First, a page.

Climate change in Iraq

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Climate change in Iraq is resulting in effects that is making Iraq's environmental, security, political, and economic challenges worse. Rising temperatures, intense droughts, declining precipitation, desertification, salinization, and the increasing prevalence of dust storms have undermined Iraq’s agricultural sector. Additionally, Iraq’s water security is based on two declining rivers, the Tigris and Euphrates. National and regional political uncertainty will make mitigating the effects of climate change and addressing transnational water management very difficult. Climatic changes such as increasing temperatures, reduced precipitation, and increasing water scarcity will likely have serious implications for the state of Iraq for years to come.[1] Greenhouse gas emissions per person are above the world average.[2]

Greenhouse gas emissions[edit]

In 2019 Iraq accounted for 8% of world methane emissions,[3] and 0.5% of world carbon dioxide emissions.[4] Greenhouse gas emissions per person are above the world average.[2]

Impacts on the natural environment[edit]

Temperature and weather changes[edit]

In Iraq, climate change has resulted in "prolonged heat waves, erratic precipitation, higher than average temperatures and increased disaster intensity,” according to a 2018 report by the Expert Working Group on Climate-related Security Risk.[5]

Baghdad is experiencing an earlier onset of 48C days.

Current/past Köppen climate classification map for Iraq for 1980–2016
Predicted Köppen climate classification map for Iraq for 2071–2100

Extreme weather events[edit]

Drought between 2007 and 2009 was followed by very heavy rains which contributed to flooding and soil loss.[6]

Water resources[edit]

As water levels fall, increasing salinity of the water supply has become a concern in southern Iraq, especially in Basra.[5]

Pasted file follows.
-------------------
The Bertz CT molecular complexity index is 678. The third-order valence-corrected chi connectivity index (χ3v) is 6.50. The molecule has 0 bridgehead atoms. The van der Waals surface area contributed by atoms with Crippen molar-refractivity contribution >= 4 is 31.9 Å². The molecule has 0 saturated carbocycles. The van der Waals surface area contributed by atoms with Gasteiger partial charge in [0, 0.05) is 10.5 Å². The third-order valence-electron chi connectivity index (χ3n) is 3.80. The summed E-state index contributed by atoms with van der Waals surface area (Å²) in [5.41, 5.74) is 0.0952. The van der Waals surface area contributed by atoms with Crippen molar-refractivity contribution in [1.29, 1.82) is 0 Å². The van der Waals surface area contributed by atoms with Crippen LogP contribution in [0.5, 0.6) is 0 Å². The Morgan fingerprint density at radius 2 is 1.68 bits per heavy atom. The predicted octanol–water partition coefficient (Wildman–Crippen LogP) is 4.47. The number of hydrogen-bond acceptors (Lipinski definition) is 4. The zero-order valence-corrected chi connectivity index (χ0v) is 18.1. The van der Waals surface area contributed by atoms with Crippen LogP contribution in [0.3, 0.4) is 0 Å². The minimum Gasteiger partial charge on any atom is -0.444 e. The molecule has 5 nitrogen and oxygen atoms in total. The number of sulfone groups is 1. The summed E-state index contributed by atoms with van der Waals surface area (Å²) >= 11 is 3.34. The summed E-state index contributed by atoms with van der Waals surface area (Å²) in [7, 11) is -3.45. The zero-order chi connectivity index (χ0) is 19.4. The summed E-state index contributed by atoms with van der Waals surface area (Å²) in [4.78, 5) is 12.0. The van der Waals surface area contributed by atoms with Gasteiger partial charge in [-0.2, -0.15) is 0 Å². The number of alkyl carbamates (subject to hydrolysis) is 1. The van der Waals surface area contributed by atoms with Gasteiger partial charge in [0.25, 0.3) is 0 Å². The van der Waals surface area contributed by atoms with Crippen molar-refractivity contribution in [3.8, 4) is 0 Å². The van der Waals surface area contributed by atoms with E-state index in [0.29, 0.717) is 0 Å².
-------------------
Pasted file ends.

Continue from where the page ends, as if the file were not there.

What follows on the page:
Impacts on people[edit]

Economic impacts[edit]

In 2019, air conditioning has become unaffordable or impossible to maintain for lower income residents, due to erratic electricity supplies.[7]


Iraq's years of drought became especially acute in 2018, at which time its land under cultivation was reduced by half. Cultivation of irrigated crops such as rice, corn and other cereals was suspended by the government; losses in rice production were estimated at 39 million dollars.[8]

In 2019, an unusually wet winter "restored freshwater marshes of southern Iraq," and also caused widespread flooding on the Tigris and Euphrates rivers.[9]

Society and culture[edit]

Security risks[edit]

When agricultural livelihoods are disrupted, local residents in ISIS-liberated areas may become dependent on terrorist groups for access to resources.[10]

Demonstrations and clashes over water rights have occurred in southern Iraq.[10]

See also[edit]


  1. ^ USAID. "Climate Risk Profile: Iraq". Climatelinks. Retrieved 2019-08-10.
  2. ^ a b "CO2 emissions". Our World in Data. Retrieved 2021-01-21.
  3. ^ "Iraq mulls tackling its methane problem and reaping major benefits along the way". Retrieved 2021-01-21.
  4. ^ Ritchie, Hannah; Roser, Max (2020-06-11). "CO₂ and Greenhouse Gas Emissions". Our World in Data.
  5. ^ a b Cooke, Kieran (12 Nov 2018). "Iraq's climate stresses are set to worsen". PreventionWeb. Retrieved 2019-08-10.
  6. ^ UN Inter-Agency Information and Analysis Unit (June 2012). "Climate Change in Iraq" (PDF). ReliefWeb. Retrieved 2019-08-10.
  7. ^ Hall, Richard (2019-08-10). "Here, only the rich can escape the unbearable heat. Soon, thanks to climate change, it will be everywhere". The Independent. Retrieved 2019-08-10.
  8. ^ Agence France-Presse. "Iraq's cultivated areas reduced by half as drought tightens grip". The National. Retrieved 2019-08-10.
  9. ^ "Rains Test Iraq in Era of Climate Change". Voice of America. May 2, 2019. Retrieved 2019-08-10.
  10. ^ a b Expert Working Group on Climate-related Security Risk (August 2018). "Iraq: Climate-related Security Risk Assessment" (PDF). pp. 1–2.

 This article incorporates public domain material from the United States Government document: "[1], USAID".